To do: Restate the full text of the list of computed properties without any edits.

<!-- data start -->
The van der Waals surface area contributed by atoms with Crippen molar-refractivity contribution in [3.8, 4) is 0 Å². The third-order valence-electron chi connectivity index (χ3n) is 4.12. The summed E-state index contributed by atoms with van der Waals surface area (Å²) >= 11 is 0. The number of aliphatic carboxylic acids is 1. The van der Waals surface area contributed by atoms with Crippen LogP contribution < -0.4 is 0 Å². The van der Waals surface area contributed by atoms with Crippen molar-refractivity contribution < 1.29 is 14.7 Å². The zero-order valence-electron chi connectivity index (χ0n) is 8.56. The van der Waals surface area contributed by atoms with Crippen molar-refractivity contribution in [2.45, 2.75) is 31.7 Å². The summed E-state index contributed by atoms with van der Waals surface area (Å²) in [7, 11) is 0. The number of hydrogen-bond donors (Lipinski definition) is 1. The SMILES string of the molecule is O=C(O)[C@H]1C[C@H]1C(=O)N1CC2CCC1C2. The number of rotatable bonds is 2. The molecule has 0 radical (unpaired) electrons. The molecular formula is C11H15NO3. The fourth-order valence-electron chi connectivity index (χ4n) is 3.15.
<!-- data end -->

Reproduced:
The van der Waals surface area contributed by atoms with Crippen molar-refractivity contribution in [3.8, 4) is 0 Å². The third-order valence-electron chi connectivity index (χ3n) is 4.12. The summed E-state index contributed by atoms with van der Waals surface area (Å²) >= 11 is 0. The number of aliphatic carboxylic acids is 1. The van der Waals surface area contributed by atoms with Crippen LogP contribution < -0.4 is 0 Å². The van der Waals surface area contributed by atoms with Crippen molar-refractivity contribution < 1.29 is 14.7 Å². The zero-order valence-electron chi connectivity index (χ0n) is 8.56. The van der Waals surface area contributed by atoms with Crippen molar-refractivity contribution in [2.45, 2.75) is 31.7 Å². The summed E-state index contributed by atoms with van der Waals surface area (Å²) in [7, 11) is 0. The number of hydrogen-bond donors (Lipinski definition) is 1. The SMILES string of the molecule is O=C(O)[C@H]1C[C@H]1C(=O)N1CC2CCC1C2. The number of rotatable bonds is 2. The molecule has 0 radical (unpaired) electrons. The molecular formula is C11H15NO3. The fourth-order valence-electron chi connectivity index (χ4n) is 3.15.